We used a general circulation model, ModelE, from NASA's Goddard Institute for Space Studies in New York. ModelE is a coupled ocean-atmosphere model that shows how various inputs — in our case black carbon — would affect global climate.

Without this model the work wouldn't be possible. That's because it was one of the very few models that had a coupled atmosphere and ocean along with interactive aerosols, to be able to more fully address this issue then ever before.

NASA: What did the model reveal?

Oman: Instead of sulfate particles, like you get from a volcanic eruption, a nuclear event produces soot, and that results in very different climate impacts. Whereas sulfate particles from a volcano might warm the air of the upper atmosphere by a couple degrees, black carbon absorbs heat from the sun and can lead to much more atmospheric warming.

Sulfate and soot also vary in their impact on temperature at Earth's surface. That's because the particles differ in the amount of solar energy that they prevent from reaching the ground.

NASA: How does surface temperature change?

Oman: We studied the scenario of using 100 Hiroshima-size bombs, the fires from which would inject upward of 5 teragrams (megatons) of black carbon particles into Earth's upper troposphere. Observations of forest fires have shown this to occur on much smaller scales.

On the ground, global temperatures would fall by a little over 1 degree Celsius (C) (1.8 Fahrenheit (F)) over first three years. In contrast, aerosols from the 1991 eruption of Mount Pinatubo contributed to about 3/10 of a degree C (~ 0.5 F) of cooling over one year. Black carbon particles are smaller than sulfate particles and can be lofted much higher by solar heating, where their influence on climate can last up to a decade.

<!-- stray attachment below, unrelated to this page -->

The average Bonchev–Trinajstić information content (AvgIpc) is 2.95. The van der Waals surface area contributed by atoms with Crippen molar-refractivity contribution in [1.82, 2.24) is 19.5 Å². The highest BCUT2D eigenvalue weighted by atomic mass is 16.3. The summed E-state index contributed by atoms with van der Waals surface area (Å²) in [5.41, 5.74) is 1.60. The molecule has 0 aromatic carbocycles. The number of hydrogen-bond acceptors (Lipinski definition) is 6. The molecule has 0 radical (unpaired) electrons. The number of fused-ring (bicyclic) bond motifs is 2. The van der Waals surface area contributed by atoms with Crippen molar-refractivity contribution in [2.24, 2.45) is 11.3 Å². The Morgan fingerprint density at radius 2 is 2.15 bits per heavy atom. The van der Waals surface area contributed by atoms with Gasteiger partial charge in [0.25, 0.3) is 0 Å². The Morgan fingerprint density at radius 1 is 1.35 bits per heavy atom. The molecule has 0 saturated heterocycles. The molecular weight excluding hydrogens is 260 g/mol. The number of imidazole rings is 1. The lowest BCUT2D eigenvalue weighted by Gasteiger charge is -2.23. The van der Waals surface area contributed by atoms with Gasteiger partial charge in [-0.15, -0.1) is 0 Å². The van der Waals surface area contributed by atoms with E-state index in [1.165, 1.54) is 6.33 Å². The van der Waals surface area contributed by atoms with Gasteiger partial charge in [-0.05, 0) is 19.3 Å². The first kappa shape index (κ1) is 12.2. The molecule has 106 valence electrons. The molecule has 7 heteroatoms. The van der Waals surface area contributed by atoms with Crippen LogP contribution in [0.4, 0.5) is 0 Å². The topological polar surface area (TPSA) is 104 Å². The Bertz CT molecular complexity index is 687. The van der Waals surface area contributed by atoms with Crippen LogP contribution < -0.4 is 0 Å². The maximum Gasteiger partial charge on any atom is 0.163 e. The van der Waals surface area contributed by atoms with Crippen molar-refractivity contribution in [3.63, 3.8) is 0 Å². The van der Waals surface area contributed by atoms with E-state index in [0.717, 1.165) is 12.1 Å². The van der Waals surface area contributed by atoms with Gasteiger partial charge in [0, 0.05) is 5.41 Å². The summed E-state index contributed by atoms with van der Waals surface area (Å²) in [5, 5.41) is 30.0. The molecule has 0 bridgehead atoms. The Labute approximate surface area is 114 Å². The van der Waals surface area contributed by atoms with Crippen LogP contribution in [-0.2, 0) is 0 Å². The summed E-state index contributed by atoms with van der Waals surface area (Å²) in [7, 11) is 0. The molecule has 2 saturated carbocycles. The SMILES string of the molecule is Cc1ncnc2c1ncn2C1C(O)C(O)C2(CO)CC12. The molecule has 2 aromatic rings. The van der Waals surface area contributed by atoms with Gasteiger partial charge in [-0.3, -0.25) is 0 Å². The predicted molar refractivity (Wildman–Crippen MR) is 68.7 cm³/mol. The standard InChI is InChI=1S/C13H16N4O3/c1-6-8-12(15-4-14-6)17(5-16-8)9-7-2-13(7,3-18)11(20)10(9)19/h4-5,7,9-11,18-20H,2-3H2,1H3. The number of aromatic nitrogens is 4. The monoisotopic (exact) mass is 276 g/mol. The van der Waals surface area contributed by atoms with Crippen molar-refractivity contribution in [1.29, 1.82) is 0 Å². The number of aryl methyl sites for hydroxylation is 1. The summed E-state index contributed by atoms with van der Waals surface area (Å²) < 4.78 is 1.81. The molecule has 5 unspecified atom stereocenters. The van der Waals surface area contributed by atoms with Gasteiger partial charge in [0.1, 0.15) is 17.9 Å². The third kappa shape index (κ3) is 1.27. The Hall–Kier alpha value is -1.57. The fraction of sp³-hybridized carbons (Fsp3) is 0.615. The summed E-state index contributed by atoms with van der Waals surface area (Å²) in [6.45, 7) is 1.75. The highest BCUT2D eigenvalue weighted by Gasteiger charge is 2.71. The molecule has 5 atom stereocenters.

We also saw that two to four years after the event, rainfall would decrease globally by an average of about 10 percent.

As my colleagues Michael Mills [National Center for Atmospheric Research in Boulder, Colo.] and Brian Toon [University of Colorado at Boulder] are discussing at AAAS, the scenario also drives global stratospheric ozone loss and influences communities far away from the conflict. Agriculture, for example, would likely be disrupted from the combination of cooler temperatures, less precipitation and decreases in solar radiation reaching the surface. This would cause widespread interruptions to growing seasons by producing more frequent frosts.

NASA: How do you think this information is relevant for decision makers?

Oman: A primary goal of this work is to get the information revealed by our study into the hands of decision makers as well as to get other groups interested in this problem and to be aware of the potential impacts. Before we did this study, we didn't know what the climate anomalies would be or how long they would last. This is critical information that needs to be known in advance along with knowledge that the consequences of such a scenario would be global.

 
 
Kathryn Hansen
NASA's Earth Science News Team